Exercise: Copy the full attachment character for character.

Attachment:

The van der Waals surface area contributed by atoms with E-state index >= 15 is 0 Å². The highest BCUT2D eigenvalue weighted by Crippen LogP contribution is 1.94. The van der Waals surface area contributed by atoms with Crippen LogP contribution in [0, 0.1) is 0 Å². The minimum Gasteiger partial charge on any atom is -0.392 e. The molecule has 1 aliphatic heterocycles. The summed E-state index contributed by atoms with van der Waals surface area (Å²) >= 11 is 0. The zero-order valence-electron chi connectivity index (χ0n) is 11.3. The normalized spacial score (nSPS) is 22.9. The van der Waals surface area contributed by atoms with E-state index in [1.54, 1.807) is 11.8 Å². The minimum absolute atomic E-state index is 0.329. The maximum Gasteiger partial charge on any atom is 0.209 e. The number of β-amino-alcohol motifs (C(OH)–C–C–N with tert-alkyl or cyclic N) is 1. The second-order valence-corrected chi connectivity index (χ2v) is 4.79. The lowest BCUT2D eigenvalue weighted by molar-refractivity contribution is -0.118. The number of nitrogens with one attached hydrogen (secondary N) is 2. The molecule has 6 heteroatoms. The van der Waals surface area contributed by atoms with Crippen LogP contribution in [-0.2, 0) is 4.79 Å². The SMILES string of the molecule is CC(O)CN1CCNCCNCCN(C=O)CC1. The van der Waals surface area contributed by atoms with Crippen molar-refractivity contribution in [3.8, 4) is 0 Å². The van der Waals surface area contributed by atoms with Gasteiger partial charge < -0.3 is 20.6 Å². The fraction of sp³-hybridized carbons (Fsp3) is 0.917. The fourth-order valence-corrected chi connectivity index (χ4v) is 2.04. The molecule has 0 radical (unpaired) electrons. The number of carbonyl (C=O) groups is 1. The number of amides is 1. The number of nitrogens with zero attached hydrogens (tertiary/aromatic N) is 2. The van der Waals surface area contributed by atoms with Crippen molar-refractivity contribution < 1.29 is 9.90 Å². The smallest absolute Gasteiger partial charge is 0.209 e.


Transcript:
The van der Waals surface area contributed by atoms with E-state index >= 15 is 0 Å². The highest BCUT2D eigenvalue weighted by Crippen LogP contribution is 1.94. The van der Waals surface area contributed by atoms with Crippen LogP contribution in [0, 0.1) is 0 Å². The minimum Gasteiger partial charge on any atom is -0.392 e. The molecule has 1 aliphatic heterocycles. The summed E-state index contributed by atoms with van der Waals surface area (Å²) >= 11 is 0. The zero-order valence-electron chi connectivity index (χ0n) is 11.3. The normalized spacial score (nSPS) is 22.9. The van der Waals surface area contributed by atoms with E-state index in [1.54, 1.807) is 11.8 Å². The minimum absolute atomic E-state index is 0.329. The maximum Gasteiger partial charge on any atom is 0.209 e. The number of β-amino-alcohol motifs (C(OH)–C–C–N with tert-alkyl or cyclic N) is 1. The second-order valence-corrected chi connectivity index (χ2v) is 4.79. The lowest BCUT2D eigenvalue weighted by molar-refractivity contribution is -0.118. The number of nitrogens with one attached hydrogen (secondary N) is 2. The molecule has 6 heteroatoms. The van der Waals surface area contributed by atoms with Crippen LogP contribution in [-0.2, 0) is 4.79 Å². The SMILES string of the molecule is CC(O)CN1CCNCCNCCN(C=O)CC1. The van der Waals surface area contributed by atoms with Crippen molar-refractivity contribution in [3.8, 4) is 0 Å². The van der Waals surface area contributed by atoms with Gasteiger partial charge < -0.3 is 20.6 Å². The fraction of sp³-hybridized carbons (Fsp3) is 0.917. The fourth-order valence-corrected chi connectivity index (χ4v) is 2.04. The molecule has 0 radical (unpaired) electrons. The number of carbonyl (C=O) groups is 1. The number of amides is 1. The number of nitrogens with zero attached hydrogens (tertiary/aromatic N) is 2. The van der Waals surface area contributed by atoms with Crippen molar-refractivity contribution < 1.29 is 9.90 Å². The smallest absolute Gasteiger partial charge is 0.209 e.